The fourth official had already signalled the three minutes of added time when Julio grabbed hold of the ball. I knew that we’d done it. I started to cry. The rollercoaster of emotions, of hardships, memories and suffering, it had all finally come to an end. I turned around and said to Walter: “We’ve won, it’s ours.”
Walter didn't bat an eyelid: "There's still three minutes left, play the game."
Time. I learned to measure it, to weigh it, to feel it inside me. Three minutes. Three minutes or 5,382 days? Since Inter vs. Vicenza at the Bernabeu in ’95. The final whistle made that time stretch out, compress together, and then explode. In my heart and in the hearts of millions of Inter fans.
Are your efforts worth less if you lose? No.
Did I put in less work in training, less intensity, if the victories didn't come? No.
Have I ever failed to put in all of my effort or energy? Have I ever backed down? No.
On the evening of the Champions League Derby against AC Milan I got home to Paula, distraught. It had been two weeks of unspeakable tension. At Appiano Gentile, in Milan, among people on the street, with friends, everywhere: the only thing on my mind was those two games. Two draws, elimination. We’d left everything out there on the pitch. Everything. We had already experienced big disappointments, but the feeling of regret that night was deep and painful.
But I’ve always been a positive person, the kind of captain who tries to convey a clear message to all of his teammates: hard work pays off. And it’s in difficult times that you need to go again. We don’t give up. Training after training, sprint after sprint: persevere, fall down and improve. Give your all, always. Is it hard to remember that in those moments? No, I’ve always believed it. Firmly.
You know that phrase: winning helps you win again? When Ivan Cordoba lifted the Coppa Italia in 2005, it was like a Champions League trophy for us. Something important started there, an awareness: we were on the right path, one that could last for some time: for seasons, years. The day comes where you say: ok, now I don’t want to lose anymore. And in fact we went to Turin and won the Italian Super Cup, in a game that felt like it would never end.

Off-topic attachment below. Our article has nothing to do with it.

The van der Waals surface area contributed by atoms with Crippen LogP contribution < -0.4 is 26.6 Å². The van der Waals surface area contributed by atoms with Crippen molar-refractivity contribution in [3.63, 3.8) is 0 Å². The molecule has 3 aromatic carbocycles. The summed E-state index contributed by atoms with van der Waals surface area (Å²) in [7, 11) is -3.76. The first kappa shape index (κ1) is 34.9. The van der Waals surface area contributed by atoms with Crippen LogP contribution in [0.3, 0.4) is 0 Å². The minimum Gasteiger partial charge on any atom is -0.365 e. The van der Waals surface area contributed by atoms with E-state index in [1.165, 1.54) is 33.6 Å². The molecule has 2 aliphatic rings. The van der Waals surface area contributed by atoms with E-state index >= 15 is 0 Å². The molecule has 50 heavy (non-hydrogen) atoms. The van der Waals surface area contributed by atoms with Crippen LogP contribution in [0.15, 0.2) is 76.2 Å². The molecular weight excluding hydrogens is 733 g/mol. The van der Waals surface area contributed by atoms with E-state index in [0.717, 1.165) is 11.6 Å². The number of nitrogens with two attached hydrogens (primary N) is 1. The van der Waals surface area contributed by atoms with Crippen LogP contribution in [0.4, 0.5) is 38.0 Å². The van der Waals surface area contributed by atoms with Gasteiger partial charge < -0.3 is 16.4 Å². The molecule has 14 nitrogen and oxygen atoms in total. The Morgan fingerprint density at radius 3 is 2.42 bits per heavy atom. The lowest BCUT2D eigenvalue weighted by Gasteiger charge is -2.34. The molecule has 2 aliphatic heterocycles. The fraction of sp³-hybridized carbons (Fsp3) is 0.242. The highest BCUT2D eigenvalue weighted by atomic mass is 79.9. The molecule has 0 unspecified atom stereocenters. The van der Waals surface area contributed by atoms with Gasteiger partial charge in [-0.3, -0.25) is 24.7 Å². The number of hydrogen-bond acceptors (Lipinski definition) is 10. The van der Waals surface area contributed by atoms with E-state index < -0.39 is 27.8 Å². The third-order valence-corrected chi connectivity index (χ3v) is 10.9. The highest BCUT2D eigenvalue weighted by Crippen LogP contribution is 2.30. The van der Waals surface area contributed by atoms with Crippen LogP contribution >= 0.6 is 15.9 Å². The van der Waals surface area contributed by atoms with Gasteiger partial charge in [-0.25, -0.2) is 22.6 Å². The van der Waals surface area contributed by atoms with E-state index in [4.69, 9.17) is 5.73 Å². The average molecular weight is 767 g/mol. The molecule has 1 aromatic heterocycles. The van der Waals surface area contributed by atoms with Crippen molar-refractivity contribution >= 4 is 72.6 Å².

Stoppage time always seems to run slower when you’re winning, while it flies like the wind when you need a comeback. But if you keep on believing until the end, even the smallest of instants are enough. Against Sampdoria we managed to turn it all around in less than six minutes. Goal, ball on the centre spot. Goal, ball on the centre spot. Goal. Nothing is impossible.
And then it happens that time stops. There were four minutes to play in the game away to Siena on 16 May, and it took less than two seconds for Alejandro Rosi’s cross-cum-shot to leave his boot and sail past the back post, brushing against it on the way. I worked it out: one second and eight milliseconds. Julio Cesar didn’t move, we were all frozen. I turned to Maicon and saw him lifeless. He put his hands to his face, my heart began to beat again. The ball went out of play.
That was a final too, just like all the games in the final month of that season. Even just to get there, we had to get through... Kiev. I can still hear José’s words in the dressing room at half-time: “We’re out of the Champions League.” We risked everything. Chivu off, Balotelli on. Cambiasso off, Thiago Motta on. And then Samuel off, Muntari on. We finished that game with just two players in central defence: Lucio and yours truly. But it was a sign: we were a team ready to take risks, ready to give everything right until the end. One moment we were out, the next Mourinho was running onto the pitch to embrace Julio.
I however was running to hug my teammates on the bench after the goals. I always thought that those who play the least are the most important in the group, always ready to help you in your times of need.
The closer it came to May 2010, the more we felt like Formula 1 drivers: we couldn’t get a single corner wrong. We were always playing, training was a chance to keep our focus high. I could always sleep the nights before games, others, like Cambiasso, had much more difficulty sleeping.